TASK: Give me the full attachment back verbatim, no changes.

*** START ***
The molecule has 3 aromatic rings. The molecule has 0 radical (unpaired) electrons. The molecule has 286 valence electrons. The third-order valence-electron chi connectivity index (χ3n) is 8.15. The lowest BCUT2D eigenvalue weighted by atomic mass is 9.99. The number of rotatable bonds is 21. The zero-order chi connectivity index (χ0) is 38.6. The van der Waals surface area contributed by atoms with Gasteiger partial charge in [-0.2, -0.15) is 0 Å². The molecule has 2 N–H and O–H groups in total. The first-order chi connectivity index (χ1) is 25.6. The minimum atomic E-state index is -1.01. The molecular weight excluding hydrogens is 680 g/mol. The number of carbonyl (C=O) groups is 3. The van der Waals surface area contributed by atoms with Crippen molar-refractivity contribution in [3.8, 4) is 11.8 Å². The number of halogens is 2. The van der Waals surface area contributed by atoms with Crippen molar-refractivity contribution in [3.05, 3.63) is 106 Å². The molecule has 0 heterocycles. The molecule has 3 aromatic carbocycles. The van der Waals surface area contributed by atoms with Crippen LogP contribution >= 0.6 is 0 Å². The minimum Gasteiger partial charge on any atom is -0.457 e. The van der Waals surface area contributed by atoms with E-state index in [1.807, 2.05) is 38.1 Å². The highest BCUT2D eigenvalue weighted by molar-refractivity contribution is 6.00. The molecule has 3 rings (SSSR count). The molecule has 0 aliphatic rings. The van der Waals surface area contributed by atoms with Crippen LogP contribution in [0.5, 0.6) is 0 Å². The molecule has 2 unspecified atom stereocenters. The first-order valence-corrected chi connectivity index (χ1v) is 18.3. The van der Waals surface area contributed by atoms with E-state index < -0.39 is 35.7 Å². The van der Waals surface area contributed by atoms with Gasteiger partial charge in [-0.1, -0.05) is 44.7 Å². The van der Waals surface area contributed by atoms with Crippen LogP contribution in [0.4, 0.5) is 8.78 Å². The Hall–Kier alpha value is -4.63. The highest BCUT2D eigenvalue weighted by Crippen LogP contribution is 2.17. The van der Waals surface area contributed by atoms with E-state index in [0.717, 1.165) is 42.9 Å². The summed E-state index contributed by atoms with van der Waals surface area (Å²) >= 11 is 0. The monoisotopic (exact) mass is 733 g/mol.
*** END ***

The molecule has 3 aromatic rings. The molecule has 0 radical (unpaired) electrons. The molecule has 286 valence electrons. The third-order valence-electron chi connectivity index (χ3n) is 8.15. The lowest BCUT2D eigenvalue weighted by atomic mass is 9.99. The number of rotatable bonds is 21. The zero-order chi connectivity index (χ0) is 38.6. The van der Waals surface area contributed by atoms with Gasteiger partial charge in [-0.2, -0.15) is 0 Å². The molecule has 2 N–H and O–H groups in total. The first-order chi connectivity index (χ1) is 25.6. The minimum atomic E-state index is -1.01. The molecular weight excluding hydrogens is 680 g/mol. The number of carbonyl (C=O) groups is 3. The van der Waals surface area contributed by atoms with Crippen molar-refractivity contribution in [3.8, 4) is 11.8 Å². The number of halogens is 2. The van der Waals surface area contributed by atoms with Crippen molar-refractivity contribution in [3.05, 3.63) is 106 Å². The molecule has 0 heterocycles. The molecule has 3 aromatic carbocycles. The van der Waals surface area contributed by atoms with Crippen LogP contribution >= 0.6 is 0 Å². The minimum Gasteiger partial charge on any atom is -0.457 e. The van der Waals surface area contributed by atoms with E-state index in [1.807, 2.05) is 38.1 Å². The highest BCUT2D eigenvalue weighted by molar-refractivity contribution is 6.00. The molecule has 3 rings (SSSR count). The molecule has 0 aliphatic rings. The van der Waals surface area contributed by atoms with Crippen LogP contribution in [0.5, 0.6) is 0 Å². The molecule has 2 unspecified atom stereocenters. The first-order valence-corrected chi connectivity index (χ1v) is 18.3. The van der Waals surface area contributed by atoms with E-state index < -0.39 is 35.7 Å². The van der Waals surface area contributed by atoms with Gasteiger partial charge in [-0.1, -0.05) is 44.7 Å². The van der Waals surface area contributed by atoms with Crippen LogP contribution in [0.4, 0.5) is 8.78 Å². The Hall–Kier alpha value is -4.63. The highest BCUT2D eigenvalue weighted by Crippen LogP contribution is 2.17. The van der Waals surface area contributed by atoms with E-state index in [0.717, 1.165) is 42.9 Å². The summed E-state index contributed by atoms with van der Waals surface area (Å²) >= 11 is 0. The monoisotopic (exact) mass is 733 g/mol.